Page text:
Ben Benavides: Desktop OSINT Handbook

cover-ben-benavides-short-handbookBen Benavides, retired US Army master trainer, is as good as it gets in Army OSINT, but not widely enough known. He should be in charge of creating the Army OSINT Handbook and training program, AFTER we put CIA in its place and establish that overt HUMINT is OSINT and cannot be constrained by those who refused to be serious about overt human sources (CIA also forbids its own Open Source Center from talking to overt Subject Matter Experts (SME).  Really.  We do not make this stuff up.

benavides-49-page-quick-guide

Also by Ben Benavides:

2016 Ben Benavides OSINT 2ool Kit On The Go Bag (Bag O’Tradecraft)

Ben Benavides: Exploring Social Media Web Sites: A Guide for the Open Source Analyst

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Sep 17

Handbook: How to Negotiate a Ceasefire

Kristan Wheaton posted the below to his blog yesterday:

Thursday, March 31, 2011

How To Negotiate A Ceasefire (HDCentre.org)

The Centre For Humanitarian Dialogue, located in Geneva, Switzerland, has done a really good job of pulling together a concise monograph called “Negotiating Ceasefires”.

Only 44 pages from start to finish (including endnotes and a comprehensive list of suggested additional readings), this guidebook is filled with practical advice, concise case studies and quotes from practitioners about the risks and rewards inherent in negotiating a ceasefire.

Read more….

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Apr 1

Reference: The Pentagon Labyrinth

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The Pentagon Labyrinth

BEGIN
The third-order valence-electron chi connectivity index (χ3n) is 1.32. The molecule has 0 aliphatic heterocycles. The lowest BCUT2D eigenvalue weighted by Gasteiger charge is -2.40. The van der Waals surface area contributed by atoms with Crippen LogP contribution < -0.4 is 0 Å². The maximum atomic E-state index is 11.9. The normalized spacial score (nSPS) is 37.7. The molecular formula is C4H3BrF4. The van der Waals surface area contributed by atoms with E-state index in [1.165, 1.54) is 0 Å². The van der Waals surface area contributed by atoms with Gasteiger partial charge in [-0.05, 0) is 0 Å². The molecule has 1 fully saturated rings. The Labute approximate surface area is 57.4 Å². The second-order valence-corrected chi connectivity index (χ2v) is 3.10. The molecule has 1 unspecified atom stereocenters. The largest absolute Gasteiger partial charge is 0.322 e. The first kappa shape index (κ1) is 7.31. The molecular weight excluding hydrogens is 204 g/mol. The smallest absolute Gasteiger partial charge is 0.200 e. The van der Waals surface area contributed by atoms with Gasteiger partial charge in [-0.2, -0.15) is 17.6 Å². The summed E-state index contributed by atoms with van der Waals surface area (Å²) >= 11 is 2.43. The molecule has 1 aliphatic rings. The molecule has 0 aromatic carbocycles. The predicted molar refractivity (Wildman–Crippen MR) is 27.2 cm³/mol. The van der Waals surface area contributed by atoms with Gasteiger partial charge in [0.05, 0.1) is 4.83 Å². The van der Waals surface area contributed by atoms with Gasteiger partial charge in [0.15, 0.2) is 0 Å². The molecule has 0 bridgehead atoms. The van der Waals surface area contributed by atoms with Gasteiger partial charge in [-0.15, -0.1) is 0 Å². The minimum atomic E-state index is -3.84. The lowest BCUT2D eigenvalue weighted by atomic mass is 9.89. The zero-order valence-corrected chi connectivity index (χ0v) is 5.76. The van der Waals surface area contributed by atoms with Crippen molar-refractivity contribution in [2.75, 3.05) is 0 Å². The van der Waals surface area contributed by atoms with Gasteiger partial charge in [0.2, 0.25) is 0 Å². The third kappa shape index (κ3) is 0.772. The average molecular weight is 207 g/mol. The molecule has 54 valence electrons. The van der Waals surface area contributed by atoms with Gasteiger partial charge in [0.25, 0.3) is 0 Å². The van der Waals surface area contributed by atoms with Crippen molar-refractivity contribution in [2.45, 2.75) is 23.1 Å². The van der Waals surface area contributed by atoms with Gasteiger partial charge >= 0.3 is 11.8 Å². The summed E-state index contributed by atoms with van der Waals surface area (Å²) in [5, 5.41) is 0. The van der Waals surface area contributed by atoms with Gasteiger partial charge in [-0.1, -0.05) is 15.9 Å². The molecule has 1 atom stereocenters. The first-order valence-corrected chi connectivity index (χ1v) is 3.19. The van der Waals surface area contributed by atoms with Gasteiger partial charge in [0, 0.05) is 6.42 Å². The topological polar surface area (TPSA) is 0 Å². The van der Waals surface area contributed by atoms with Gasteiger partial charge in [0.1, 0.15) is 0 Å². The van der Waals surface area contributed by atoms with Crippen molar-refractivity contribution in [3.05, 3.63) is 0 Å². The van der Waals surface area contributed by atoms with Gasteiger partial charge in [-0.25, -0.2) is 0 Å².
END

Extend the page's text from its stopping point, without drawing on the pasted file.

It is my pleasure to announce the publication of The Pentagon Labyrinth: 10 Short Essays to Help You Through It. This is a short pamphlet of less than 150 pages and is available at no cost in E-Book PDF format, as well as in hard copy from links on this page as well as here and here.  Included in the menu below are download links for a wide variety of supplemental/supporting information (much previously unavailable on the web) describing how notions of combat effectiveness relate to the basic building blocks of people, ideas, and hardware/technology; the nature of strategy; and the dysfunctional character of the Pentagon’s decision making procedures and the supporting role of its  accounting shambles.

Chuck Spinney
The Blaster

This pamphlet aims to help both newcomers and seasoned observers learn how to grapple with the problems of national defense.  Intended for readers who are frustrated with the superficial nature of the debate on national security, this handbook takes advantage of the insights of ten unique professionals, each with decades of experience in the armed services, the Pentagon bureaucracy, Congress, the intelligence community, military history, journalism and other disciplines.  The short but provocative essays will help you to:

  • identify the decay – moral, mental and physical – in America’s defenses,
  • understand the various “tribes” that run bureaucratic life in the Pentagon,
  • appreciate what too many defense journalists are not doing, but should,
  • conduct first rate national security oversight instead of second rate theater,
  • separate careerists from ethical professionals in senior military and civilian ranks,
  • learn to critique strategies, distinguishing the useful from the agenda-driven,
  • recognize the pervasive influence of money in defense decision-making,
  • unravel the budget games the Pentagon and Congress love to play,
  • understand how to sort good weapons from bad – and avoid high cost failures, and
  • reform the failed defense procurement system without changing a single law.

The handbook ends with lists of contacts, readings and Web sites carefully selected to facilitate further understanding of the above, and more.

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Mar 10